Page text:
What are your favorite drinks with Asian fare? Join an online discussion on this topic with fellow wine-and-food fanciers in our Food Lovers' Discussion Group, Or, if you prefer, send me E-mail at I regret that the growing circulation of the "Wine Advisor" makes it difficult for me to reply individually to every note; but I'll answer as many as I can; and please be assured that all your input helps me do a better job of writing about wine.

We hope you'll invite your wine-loving friends to register for their own free weekly copy at

30 Second Tasting Notes:
Crisp and crackling Vinho Verde
Walnut Crest Portal do Fidalgo 1999 Alvarinho Vinho Verde ($10.99)
There is nothing "green" about this clear straw-color wine ("Vinho Verde" or "green wine" alludes to its youth, not its coloration). The style made from the Alvarinho grape (equivalent to the Albarino of Spain) is generally considered best, and costs a few dollars more than those made from less sought-after grapes. This one is an excellent example, offering fresh, crisp melon and citrus aromas and flavors. It's not quite fizzy but what wine tasters call "petillant," with a slight carbonation that shows itself as a pleasant, refreshing prickliness on the tongue. A fine seafood wine, it also goes nicely with a wide range of spicy Asian fare. U.S. importer: Admiral Wine Merchants, Irvington, N.J. (Feb. 25, 2001)

FOOD MATCH: Surprisingly good with Bahn Xeo, a spicy Vietnamese crepe, folded over stir-fried chicken and broccoli.

University of Maine survey:
Win a gift box of specialty food!
The University of Maine is conducting its annual online food and drink survey. Five random participants will be selected to win an assortment of Maine specialty foods. This academic, non-commercial survey takes about five minutes to complete, and all information is kept completely confidential.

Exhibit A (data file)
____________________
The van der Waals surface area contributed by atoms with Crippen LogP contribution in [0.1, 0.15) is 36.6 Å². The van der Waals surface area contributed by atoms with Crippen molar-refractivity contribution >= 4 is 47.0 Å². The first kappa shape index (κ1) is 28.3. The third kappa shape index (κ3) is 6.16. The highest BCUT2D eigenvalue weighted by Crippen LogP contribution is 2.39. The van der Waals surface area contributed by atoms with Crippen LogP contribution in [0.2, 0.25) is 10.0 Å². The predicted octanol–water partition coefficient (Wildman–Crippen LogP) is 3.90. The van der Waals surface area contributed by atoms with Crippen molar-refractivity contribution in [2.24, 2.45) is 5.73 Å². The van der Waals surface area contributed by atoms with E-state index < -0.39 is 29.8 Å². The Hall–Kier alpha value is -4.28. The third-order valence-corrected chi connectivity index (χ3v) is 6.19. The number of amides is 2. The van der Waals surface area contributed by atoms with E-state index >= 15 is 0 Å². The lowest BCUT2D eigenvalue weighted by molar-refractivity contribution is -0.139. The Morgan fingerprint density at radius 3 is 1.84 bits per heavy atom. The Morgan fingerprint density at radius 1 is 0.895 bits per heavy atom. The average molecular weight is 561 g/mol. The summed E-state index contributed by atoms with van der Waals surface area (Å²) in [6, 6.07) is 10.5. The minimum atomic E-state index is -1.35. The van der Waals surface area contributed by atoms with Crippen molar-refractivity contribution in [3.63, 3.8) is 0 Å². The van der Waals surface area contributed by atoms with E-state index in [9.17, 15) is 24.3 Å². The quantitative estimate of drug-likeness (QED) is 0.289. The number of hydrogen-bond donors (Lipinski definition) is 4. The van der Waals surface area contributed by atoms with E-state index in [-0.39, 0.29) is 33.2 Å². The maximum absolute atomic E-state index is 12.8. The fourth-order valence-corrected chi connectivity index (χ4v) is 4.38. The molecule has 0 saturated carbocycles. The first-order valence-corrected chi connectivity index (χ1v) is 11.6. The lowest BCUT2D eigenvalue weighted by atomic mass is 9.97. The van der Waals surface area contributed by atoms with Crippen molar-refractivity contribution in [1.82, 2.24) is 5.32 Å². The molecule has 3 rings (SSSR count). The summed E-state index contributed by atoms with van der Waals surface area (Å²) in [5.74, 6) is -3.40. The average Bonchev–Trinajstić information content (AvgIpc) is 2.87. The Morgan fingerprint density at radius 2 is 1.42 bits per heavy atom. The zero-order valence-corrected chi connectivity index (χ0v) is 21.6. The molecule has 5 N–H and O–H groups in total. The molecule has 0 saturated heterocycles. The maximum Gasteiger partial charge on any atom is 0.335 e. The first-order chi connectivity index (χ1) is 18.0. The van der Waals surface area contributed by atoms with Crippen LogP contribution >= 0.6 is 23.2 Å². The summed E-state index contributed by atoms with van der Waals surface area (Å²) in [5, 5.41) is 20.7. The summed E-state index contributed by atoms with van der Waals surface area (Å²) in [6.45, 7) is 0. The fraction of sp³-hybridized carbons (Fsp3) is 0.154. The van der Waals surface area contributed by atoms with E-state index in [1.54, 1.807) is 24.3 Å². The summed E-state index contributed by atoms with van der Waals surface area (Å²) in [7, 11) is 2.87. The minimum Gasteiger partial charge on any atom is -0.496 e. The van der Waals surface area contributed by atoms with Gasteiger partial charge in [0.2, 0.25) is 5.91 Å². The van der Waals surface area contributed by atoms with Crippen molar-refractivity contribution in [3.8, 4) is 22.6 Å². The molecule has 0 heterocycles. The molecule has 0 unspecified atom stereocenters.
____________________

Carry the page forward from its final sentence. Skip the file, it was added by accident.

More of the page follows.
To participate, click to

Please don't forget to tell them that you often visit Wine Lovers' Page!

30 Second Advertising Partner:
Essential Wine Tasting Guide
Essential Wine Tasting Guide PUT A WINE MENTOR IN YOUR POCKET: You've been bitten by the wine bug and you're starting to get interested. You've learned to take a moment to stop, look, swirl and sniff before you enjoy what's in your glass. But the sheer complexity of it worries you just a bit: How can you ever learn all those tasting words and master the basics sufficiently to make wine appreciation easy?

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I was so impressed that I asked Glen's permission to offer the Essential Wine Tasting Guide for sale on Wine Lovers' Page. It's $8.95 plus $2 shipping and handling in the U.S., $4 in other countries. If you would like to take a closer look, the Guide is on display at

30 Second Administrivia
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All the wine-tasting reports posted here are consumer-oriented. In order to maintain objectivity and avoid conflicts of interest, I purchase all the wines I rate at my own expense in retail stores and accept no samples, gifts or other gratuities from the wine industry.

More time for wine?
You don't need to wait for Mondays to read about wine! Drop in any time on Robin Garr's Wine Lovers' Page, where we add new tasting notes several times each week and frequently expand our selection of wine-appreciation articles, tips and tutorials.

If you'd like to talk about wine online with fellow wine enthusiasts around the world, we'd be delighted to have you join the interactive, international forums in our Wine Lovers' Discussion Group.

Vol. 3, No. 6, Feb. 26, 2001